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Sci Adv. 2019 May 1;5(5):eaav7224. doi: 10.1126/sciadv.aav7224. eCollection 2019 May.

Controlling fluid-induced seismicity during a 6.1-km-deep geothermal stimulation in Finland.

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Helmholtz Centre Potsdam, GFZ German Research Centre for Geosciences, Section 4.2: Geomechanics and Scientific Drilling, Potsdam, Germany.
Free University Berlin, Berlin, Germany.
St1 Deep Heat Oy, Helsinki, Finland.
Arup, London, UK.
University of Potsdam, Potsdam, Germany.
Department of Geosciences and Geography, University of Helsinki, Helsinki, Finland.
ASIR Advanced Seismic Instrumentation and Research, Dallas, TX, USA.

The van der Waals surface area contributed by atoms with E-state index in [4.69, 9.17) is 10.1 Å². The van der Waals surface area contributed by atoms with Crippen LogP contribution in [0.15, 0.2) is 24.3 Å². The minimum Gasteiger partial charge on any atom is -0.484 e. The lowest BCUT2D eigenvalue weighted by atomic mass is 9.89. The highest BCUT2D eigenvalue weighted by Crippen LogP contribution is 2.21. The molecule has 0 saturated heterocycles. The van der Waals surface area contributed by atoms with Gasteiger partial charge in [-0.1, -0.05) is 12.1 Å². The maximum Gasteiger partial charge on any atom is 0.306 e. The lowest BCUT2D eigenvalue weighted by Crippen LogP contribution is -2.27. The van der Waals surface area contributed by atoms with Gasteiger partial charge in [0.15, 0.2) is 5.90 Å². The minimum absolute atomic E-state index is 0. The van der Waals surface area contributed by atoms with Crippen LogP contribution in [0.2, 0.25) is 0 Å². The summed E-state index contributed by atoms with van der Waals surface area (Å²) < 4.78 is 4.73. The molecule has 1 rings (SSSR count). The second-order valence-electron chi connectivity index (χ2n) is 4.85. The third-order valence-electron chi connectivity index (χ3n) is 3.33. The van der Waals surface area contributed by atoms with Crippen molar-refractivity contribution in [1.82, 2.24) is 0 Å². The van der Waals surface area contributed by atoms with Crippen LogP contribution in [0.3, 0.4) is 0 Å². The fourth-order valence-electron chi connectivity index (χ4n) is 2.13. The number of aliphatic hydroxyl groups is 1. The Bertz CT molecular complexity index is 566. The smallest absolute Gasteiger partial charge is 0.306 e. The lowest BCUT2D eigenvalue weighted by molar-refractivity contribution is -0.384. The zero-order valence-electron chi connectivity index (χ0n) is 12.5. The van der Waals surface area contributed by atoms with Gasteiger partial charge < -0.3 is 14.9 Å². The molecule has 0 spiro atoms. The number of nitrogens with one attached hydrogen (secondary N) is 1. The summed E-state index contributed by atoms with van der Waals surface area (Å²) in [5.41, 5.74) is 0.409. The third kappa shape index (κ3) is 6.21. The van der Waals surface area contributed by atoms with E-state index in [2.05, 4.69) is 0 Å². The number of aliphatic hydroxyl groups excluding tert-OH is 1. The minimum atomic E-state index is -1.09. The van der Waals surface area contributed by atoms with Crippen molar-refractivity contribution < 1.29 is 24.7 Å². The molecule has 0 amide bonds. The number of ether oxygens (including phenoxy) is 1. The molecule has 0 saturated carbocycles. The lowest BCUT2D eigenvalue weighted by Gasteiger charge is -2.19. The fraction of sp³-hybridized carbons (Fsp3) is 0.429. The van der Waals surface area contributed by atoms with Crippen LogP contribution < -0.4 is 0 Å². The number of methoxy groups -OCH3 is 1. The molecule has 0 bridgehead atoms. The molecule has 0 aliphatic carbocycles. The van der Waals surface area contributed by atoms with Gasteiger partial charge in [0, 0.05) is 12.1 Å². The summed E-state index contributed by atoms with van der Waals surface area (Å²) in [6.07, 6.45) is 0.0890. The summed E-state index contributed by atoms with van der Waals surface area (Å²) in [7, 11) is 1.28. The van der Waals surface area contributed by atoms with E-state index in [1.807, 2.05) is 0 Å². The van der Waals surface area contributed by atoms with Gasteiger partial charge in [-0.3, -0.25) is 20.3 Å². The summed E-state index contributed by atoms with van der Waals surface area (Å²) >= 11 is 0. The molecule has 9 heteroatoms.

We show that near-real-time seismic monitoring of fluid injection allowed control of induced earthquakes during the stimulation of a 6.1-km-deep geothermal well near Helsinki, Finland. A total of 18,160 m3 of fresh water was pumped into crystalline rocks over 49 days in June to July 2018. Seismic monitoring was performed with a 24-station borehole seismometer network. Using near-real-time information on induced-earthquake rates, locations, magnitudes, and evolution of seismic and hydraulic energy, pumping was either stopped or varied-in the latter case, between well-head pressures of 60 and 90 MPa and flow rates of 400 and 800 liters/min. This procedure avoided the nucleation of a project-stopping magnitude M W 2.0 induced earthquake, a limit set by local authorities. Our results suggest a possible physics-based approach to controlling stimulation-induced seismicity in geothermal projects.

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